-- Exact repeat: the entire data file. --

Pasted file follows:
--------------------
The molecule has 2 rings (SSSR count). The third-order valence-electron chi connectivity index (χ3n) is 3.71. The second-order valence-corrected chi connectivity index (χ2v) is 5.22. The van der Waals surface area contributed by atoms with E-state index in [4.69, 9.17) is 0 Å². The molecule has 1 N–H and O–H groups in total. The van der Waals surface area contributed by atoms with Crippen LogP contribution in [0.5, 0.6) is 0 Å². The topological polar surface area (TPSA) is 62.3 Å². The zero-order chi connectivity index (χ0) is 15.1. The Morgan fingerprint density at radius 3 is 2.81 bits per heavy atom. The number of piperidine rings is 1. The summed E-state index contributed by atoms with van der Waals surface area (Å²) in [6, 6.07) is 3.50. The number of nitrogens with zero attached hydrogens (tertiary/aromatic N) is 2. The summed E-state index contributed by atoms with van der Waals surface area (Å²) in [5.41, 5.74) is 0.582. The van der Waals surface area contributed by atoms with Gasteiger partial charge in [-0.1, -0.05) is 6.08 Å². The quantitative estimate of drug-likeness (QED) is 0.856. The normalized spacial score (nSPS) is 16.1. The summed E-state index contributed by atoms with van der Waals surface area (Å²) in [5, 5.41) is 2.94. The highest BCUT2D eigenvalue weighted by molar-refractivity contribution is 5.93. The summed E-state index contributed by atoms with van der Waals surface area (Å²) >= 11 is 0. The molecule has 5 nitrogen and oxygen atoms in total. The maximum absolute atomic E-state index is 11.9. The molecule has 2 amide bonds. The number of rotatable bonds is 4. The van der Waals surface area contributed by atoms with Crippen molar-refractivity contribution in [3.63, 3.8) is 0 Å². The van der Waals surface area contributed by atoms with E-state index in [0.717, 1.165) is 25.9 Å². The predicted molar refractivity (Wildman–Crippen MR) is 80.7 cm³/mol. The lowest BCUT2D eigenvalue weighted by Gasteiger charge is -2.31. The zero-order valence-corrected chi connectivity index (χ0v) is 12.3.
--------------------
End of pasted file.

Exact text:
The molecule has 2 rings (SSSR count). The third-order valence-electron chi connectivity index (χ3n) is 3.71. The second-order valence-corrected chi connectivity index (χ2v) is 5.22. The van der Waals surface area contributed by atoms with E-state index in [4.69, 9.17) is 0 Å². The molecule has 1 N–H and O–H groups in total. The van der Waals surface area contributed by atoms with Crippen LogP contribution in [0.5, 0.6) is 0 Å². The topological polar surface area (TPSA) is 62.3 Å². The zero-order chi connectivity index (χ0) is 15.1. The Morgan fingerprint density at radius 3 is 2.81 bits per heavy atom. The number of piperidine rings is 1. The summed E-state index contributed by atoms with van der Waals surface area (Å²) in [6, 6.07) is 3.50. The number of nitrogens with zero attached hydrogens (tertiary/aromatic N) is 2. The summed E-state index contributed by atoms with van der Waals surface area (Å²) in [5.41, 5.74) is 0.582. The van der Waals surface area contributed by atoms with Gasteiger partial charge in [-0.1, -0.05) is 6.08 Å². The quantitative estimate of drug-likeness (QED) is 0.856. The normalized spacial score (nSPS) is 16.1. The summed E-state index contributed by atoms with van der Waals surface area (Å²) in [5, 5.41) is 2.94. The highest BCUT2D eigenvalue weighted by molar-refractivity contribution is 5.93. The summed E-state index contributed by atoms with van der Waals surface area (Å²) >= 11 is 0. The molecule has 5 nitrogen and oxygen atoms in total. The maximum absolute atomic E-state index is 11.9. The molecule has 2 amide bonds. The number of rotatable bonds is 4. The van der Waals surface area contributed by atoms with Crippen molar-refractivity contribution in [3.63, 3.8) is 0 Å². The van der Waals surface area contributed by atoms with E-state index in [0.717, 1.165) is 25.9 Å². The predicted molar refractivity (Wildman–Crippen MR) is 80.7 cm³/mol. The lowest BCUT2D eigenvalue weighted by Gasteiger charge is -2.31. The zero-order valence-corrected chi connectivity index (χ0v) is 12.3.